Glass half-full or half-empty.
Glass half-full or half-empty.

Share Your Glass-Half-Full Attitude

 Lori Gordon-Michaeli LCSW

Happy, healthy 2019 to all!

I cannot let this season go by without touching on its joyousness for some and the difficulty it brings for others. As a learned optimist and forever “glass-half-full” girl, I was not always living through that lens.

This time of year, I feel compelled to share that, for some, this is a difficult time for many reasons — some explainable and some unknown.

During the holiday season, I can reflect back on Chanukah in Jerusalem, celebrated in the homes of my friends by eating sufganiyot, spinning dreidels and stuffing as many latkes as I could into my tummy. At this season, I can also look back on Christmas in Bethlehem and its candlelight ceremonies, walking through the church and touching the stone where the manger was supposed to have been and hearing pilgrimage-makers singing “Silent Night” and other haunting Christmas songs. Living in Israel, I have accompanied both Jews and Gentiles through their spiritual experiences of communing with HaShem.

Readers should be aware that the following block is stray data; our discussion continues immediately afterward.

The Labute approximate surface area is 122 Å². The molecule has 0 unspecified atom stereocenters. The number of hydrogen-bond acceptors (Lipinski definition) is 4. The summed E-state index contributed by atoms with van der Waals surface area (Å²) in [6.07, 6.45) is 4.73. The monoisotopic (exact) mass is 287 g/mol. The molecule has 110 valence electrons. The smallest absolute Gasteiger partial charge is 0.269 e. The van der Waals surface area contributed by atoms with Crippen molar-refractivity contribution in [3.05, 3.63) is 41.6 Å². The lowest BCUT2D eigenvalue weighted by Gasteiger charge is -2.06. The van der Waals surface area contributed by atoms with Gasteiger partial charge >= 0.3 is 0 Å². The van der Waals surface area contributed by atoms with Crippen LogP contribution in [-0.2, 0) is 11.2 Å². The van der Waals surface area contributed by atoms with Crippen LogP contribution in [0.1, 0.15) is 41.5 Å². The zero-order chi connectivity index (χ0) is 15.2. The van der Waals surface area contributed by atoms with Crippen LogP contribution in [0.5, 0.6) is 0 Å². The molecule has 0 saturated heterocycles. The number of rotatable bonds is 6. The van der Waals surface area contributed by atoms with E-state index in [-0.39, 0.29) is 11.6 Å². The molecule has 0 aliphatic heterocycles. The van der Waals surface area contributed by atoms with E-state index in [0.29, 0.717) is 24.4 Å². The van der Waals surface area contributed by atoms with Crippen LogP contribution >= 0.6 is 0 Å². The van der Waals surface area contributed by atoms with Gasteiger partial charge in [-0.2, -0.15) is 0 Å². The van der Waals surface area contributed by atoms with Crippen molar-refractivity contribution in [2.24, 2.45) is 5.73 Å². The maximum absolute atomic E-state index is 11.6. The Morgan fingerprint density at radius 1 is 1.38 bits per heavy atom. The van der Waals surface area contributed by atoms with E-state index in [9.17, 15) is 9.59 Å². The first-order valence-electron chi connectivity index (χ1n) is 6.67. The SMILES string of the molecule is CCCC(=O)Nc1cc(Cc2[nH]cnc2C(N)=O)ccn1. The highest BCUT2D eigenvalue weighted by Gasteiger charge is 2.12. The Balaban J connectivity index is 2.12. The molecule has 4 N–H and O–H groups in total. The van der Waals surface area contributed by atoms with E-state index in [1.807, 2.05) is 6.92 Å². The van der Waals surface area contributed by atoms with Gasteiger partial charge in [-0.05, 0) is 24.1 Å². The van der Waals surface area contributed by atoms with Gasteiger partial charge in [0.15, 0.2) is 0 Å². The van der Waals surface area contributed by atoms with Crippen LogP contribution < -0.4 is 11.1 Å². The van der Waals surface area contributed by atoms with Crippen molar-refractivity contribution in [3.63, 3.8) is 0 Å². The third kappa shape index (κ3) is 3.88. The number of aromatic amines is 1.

Also, during one particular holiday season, I remember losing a friend in Israel who was so despondent because of thoughts after serving in Lebanon that they could not bear another moment on this Earth.

I think it’s important to recognize this is a particularly reflective time of year and, depending on our perceptions, we can take it to the positive or negative — it’s all point of view.

At a low point in my life, I found myself uplifted by volunteering to help those less fortunate — I had a car to sleep in, others did not. After all, that’s lucky, too.

During this time, those who find it difficult might find it helpful to volunteer at a soup kitchen, phone a friend, find a church or synagogue to go to. Many churches and synagogues have people who open their homes to those who do not have family. I did this every year when I got on my feet.

Make a plan for the coming year, create the goal and then write the steps to achieve it. Use the time to reflect on a moment that particularly made you smile. Help those who are struggling.

The great message here is we are all the same — all one great big dysfunctional family of human beings just all trying to figure it out. Let’s have each other’s backs and be grateful for our individual glass half-full and share it with someone who only feels their glass is half-empty.

With Love and Light,


Lori Gordon-Michaeli LCSW

Journey Within LLC